I am not a native speaker either, and I do have a similar experience with highly technical words or the words that are narrowly/rarely used. Since you don't have much time left before the test, I don't think reading the Economist or carrying a pocket dictionary will help you much.
The strategy I have and the one that worked for me in CRs and RCs is what I call "renaming". When I see a word I don't know, I just assign a name or a term that I know and say, ok this "turnip" is actually a "tulip" or whatever works in the context of the paragraph. The thing is that none of the CRs or RCs or SCs is going to test your knowledge of a specific term. It's the content and context that you are tested on. Trust me, a lot of native speakers are not familiar with technical terminology used in scientific RC passages either. The key is to not get caught up with unfamiliar words and just try to understand what the paragraph is trying to say in general.
This strategy will work most of the time but sometimes it won't. I have an anecdotal example that shows when it's not going to work. In my first GMAT attempt, I encountered an RC passage that talked about deities and some kind of figurines. I know that some of you will laugh at me for not knowing exactly what a "deity" means but at that point of time I had no clue. Anyway, I used my "renaming" strategy and decided that a "deity" means "clan". I read the passage very carefully, trying to comprehend every single word.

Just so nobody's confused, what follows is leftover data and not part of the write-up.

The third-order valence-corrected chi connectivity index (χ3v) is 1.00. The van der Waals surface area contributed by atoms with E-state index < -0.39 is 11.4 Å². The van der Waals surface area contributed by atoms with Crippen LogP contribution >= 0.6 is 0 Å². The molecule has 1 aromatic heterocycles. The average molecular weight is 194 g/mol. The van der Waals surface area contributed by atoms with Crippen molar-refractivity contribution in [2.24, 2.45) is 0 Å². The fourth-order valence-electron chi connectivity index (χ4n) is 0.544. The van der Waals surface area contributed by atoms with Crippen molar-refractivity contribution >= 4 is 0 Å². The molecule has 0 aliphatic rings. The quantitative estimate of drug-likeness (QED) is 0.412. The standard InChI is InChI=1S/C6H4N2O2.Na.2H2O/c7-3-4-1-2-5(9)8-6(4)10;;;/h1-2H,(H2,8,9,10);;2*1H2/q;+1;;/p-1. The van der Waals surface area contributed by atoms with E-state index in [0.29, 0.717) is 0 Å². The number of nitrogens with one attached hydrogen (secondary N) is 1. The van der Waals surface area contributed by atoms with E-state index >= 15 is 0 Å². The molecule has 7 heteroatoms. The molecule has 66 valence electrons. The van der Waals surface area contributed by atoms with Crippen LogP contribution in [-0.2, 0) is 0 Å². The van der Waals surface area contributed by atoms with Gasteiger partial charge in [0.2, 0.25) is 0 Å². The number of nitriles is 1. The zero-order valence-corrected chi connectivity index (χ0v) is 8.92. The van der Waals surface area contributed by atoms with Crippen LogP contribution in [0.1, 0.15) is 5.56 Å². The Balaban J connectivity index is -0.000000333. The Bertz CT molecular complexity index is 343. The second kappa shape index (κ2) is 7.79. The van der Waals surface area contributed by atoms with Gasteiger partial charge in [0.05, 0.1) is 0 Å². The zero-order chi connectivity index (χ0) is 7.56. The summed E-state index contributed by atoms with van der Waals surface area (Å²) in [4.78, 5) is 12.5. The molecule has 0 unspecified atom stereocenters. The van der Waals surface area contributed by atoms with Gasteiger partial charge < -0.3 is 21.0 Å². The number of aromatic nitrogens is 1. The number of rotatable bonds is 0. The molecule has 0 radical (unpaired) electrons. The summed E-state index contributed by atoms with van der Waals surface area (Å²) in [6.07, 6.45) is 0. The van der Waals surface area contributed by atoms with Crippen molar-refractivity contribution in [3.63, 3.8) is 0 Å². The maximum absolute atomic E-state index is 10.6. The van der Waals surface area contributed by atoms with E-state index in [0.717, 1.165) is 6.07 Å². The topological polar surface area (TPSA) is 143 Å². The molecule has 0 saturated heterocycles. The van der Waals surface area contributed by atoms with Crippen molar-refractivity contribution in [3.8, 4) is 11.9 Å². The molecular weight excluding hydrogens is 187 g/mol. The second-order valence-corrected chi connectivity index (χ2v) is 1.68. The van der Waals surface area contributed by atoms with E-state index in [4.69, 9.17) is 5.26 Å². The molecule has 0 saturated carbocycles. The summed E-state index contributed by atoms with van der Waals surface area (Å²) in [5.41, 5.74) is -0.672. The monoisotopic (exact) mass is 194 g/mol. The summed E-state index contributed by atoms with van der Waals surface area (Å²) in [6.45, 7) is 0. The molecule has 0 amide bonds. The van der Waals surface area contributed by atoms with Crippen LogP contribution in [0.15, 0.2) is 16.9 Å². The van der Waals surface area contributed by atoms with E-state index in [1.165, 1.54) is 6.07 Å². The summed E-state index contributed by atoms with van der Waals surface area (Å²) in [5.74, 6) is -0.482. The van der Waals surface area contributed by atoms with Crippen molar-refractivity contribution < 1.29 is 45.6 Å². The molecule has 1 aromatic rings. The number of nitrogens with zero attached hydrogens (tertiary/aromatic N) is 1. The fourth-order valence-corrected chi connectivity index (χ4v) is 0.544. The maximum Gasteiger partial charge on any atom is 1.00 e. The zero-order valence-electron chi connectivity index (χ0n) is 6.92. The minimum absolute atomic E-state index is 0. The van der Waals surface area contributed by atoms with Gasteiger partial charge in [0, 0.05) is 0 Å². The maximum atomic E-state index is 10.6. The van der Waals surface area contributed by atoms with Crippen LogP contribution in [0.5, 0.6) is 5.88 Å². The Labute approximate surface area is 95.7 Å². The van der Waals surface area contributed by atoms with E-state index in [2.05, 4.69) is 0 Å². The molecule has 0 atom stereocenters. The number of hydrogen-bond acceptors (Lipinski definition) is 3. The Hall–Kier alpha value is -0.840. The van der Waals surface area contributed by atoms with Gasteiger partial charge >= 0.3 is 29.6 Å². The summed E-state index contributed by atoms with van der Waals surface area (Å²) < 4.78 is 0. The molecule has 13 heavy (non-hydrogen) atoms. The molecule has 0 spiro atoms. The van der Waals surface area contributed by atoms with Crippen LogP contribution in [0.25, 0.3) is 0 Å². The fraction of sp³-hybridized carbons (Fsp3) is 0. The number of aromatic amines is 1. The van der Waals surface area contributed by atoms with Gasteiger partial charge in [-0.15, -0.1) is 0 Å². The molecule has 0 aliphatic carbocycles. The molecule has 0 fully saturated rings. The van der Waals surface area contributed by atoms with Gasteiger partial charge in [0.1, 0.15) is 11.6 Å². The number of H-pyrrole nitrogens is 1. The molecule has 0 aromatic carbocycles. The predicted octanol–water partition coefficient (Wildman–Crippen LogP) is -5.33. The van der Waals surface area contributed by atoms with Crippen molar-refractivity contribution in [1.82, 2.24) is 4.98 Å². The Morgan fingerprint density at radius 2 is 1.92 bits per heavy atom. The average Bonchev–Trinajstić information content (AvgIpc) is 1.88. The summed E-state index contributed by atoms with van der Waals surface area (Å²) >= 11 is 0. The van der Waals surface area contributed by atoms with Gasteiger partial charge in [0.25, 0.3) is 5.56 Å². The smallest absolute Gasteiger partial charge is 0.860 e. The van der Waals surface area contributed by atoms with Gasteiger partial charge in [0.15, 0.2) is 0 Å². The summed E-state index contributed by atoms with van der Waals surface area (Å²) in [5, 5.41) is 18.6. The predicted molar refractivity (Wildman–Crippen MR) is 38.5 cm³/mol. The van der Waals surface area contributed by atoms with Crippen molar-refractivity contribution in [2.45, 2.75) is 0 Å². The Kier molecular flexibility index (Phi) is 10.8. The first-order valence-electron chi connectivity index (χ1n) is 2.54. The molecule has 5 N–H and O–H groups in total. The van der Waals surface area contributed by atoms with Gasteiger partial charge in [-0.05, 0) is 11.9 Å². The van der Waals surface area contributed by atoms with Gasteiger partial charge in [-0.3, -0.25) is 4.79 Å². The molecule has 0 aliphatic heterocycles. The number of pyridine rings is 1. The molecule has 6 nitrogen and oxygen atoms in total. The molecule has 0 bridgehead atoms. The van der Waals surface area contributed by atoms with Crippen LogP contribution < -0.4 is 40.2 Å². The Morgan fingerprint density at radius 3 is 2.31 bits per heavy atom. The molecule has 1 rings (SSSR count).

Guess what was the 1st question that I got? Well, it was something like this: "what is the best term to describe the author's tone in the context of describing the deities mentioned in the passage?" It got even worse because the choices looked something like that:
A) Vehement blah-blah (blah denotes the word I have no idea about)
B) Insightful doh-doh (see blah in 1 for the definition of doh-doh)
D) Critical yet doh-dohblahous
E) **?!@#ful - Huh?
I stared at the choices for a while trying to eliminate at least one. Decided that the tone couldn't be vehement since it's too strong of a word, so I picked Blahodohcious (C) and moved on.
Clearly, this is a great example of why broadening one's vocabulary is a great idea in a long run